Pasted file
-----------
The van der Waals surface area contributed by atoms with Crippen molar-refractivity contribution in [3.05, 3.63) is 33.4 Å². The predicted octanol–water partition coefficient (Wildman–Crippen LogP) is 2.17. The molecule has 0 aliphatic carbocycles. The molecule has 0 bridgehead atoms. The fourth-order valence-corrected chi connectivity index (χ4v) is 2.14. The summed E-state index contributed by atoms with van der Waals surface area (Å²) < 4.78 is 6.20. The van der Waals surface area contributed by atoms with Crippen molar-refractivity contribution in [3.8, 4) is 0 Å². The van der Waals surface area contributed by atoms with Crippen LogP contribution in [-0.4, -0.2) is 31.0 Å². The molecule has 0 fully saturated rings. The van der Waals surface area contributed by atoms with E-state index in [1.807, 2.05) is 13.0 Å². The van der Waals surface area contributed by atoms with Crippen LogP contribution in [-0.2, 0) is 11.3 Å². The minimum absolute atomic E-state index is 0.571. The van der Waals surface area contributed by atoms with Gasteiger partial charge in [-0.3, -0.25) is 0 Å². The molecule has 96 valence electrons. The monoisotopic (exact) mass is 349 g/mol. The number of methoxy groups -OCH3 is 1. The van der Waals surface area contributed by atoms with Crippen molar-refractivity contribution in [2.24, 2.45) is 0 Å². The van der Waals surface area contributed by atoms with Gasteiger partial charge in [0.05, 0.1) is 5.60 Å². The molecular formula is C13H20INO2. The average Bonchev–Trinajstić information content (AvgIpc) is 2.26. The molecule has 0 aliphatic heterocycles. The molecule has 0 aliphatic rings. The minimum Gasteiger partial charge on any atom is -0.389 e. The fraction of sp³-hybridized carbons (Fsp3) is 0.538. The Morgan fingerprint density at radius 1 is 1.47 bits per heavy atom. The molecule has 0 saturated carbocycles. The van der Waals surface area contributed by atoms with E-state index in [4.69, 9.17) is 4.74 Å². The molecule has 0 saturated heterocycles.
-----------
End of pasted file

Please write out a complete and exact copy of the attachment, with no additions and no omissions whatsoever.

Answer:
The van der Waals surface area contributed by atoms with Crippen molar-refractivity contribution in [3.05, 3.63) is 33.4 Å². The predicted octanol–water partition coefficient (Wildman–Crippen LogP) is 2.17. The molecule has 0 aliphatic carbocycles. The molecule has 0 bridgehead atoms. The fourth-order valence-corrected chi connectivity index (χ4v) is 2.14. The summed E-state index contributed by atoms with van der Waals surface area (Å²) < 4.78 is 6.20. The van der Waals surface area contributed by atoms with Crippen molar-refractivity contribution in [3.8, 4) is 0 Å². The van der Waals surface area contributed by atoms with Crippen LogP contribution in [-0.4, -0.2) is 31.0 Å². The molecule has 0 fully saturated rings. The van der Waals surface area contributed by atoms with E-state index in [1.807, 2.05) is 13.0 Å². The van der Waals surface area contributed by atoms with Crippen LogP contribution in [-0.2, 0) is 11.3 Å². The minimum absolute atomic E-state index is 0.571. The van der Waals surface area contributed by atoms with Gasteiger partial charge in [-0.3, -0.25) is 0 Å². The molecule has 96 valence electrons. The monoisotopic (exact) mass is 349 g/mol. The number of methoxy groups -OCH3 is 1. The van der Waals surface area contributed by atoms with Crippen molar-refractivity contribution in [2.24, 2.45) is 0 Å². The van der Waals surface area contributed by atoms with Gasteiger partial charge in [0.05, 0.1) is 5.60 Å². The molecular formula is C13H20INO2. The average Bonchev–Trinajstić information content (AvgIpc) is 2.26. The molecule has 0 aliphatic heterocycles. The molecule has 0 aliphatic rings. The minimum Gasteiger partial charge on any atom is -0.389 e. The fraction of sp³-hybridized carbons (Fsp3) is 0.538. The Morgan fingerprint density at radius 1 is 1.47 bits per heavy atom. The molecule has 0 saturated carbocycles. The van der Waals surface area contributed by atoms with E-state index in [4.69, 9.17) is 4.74 Å². The molecule has 0 saturated heterocycles.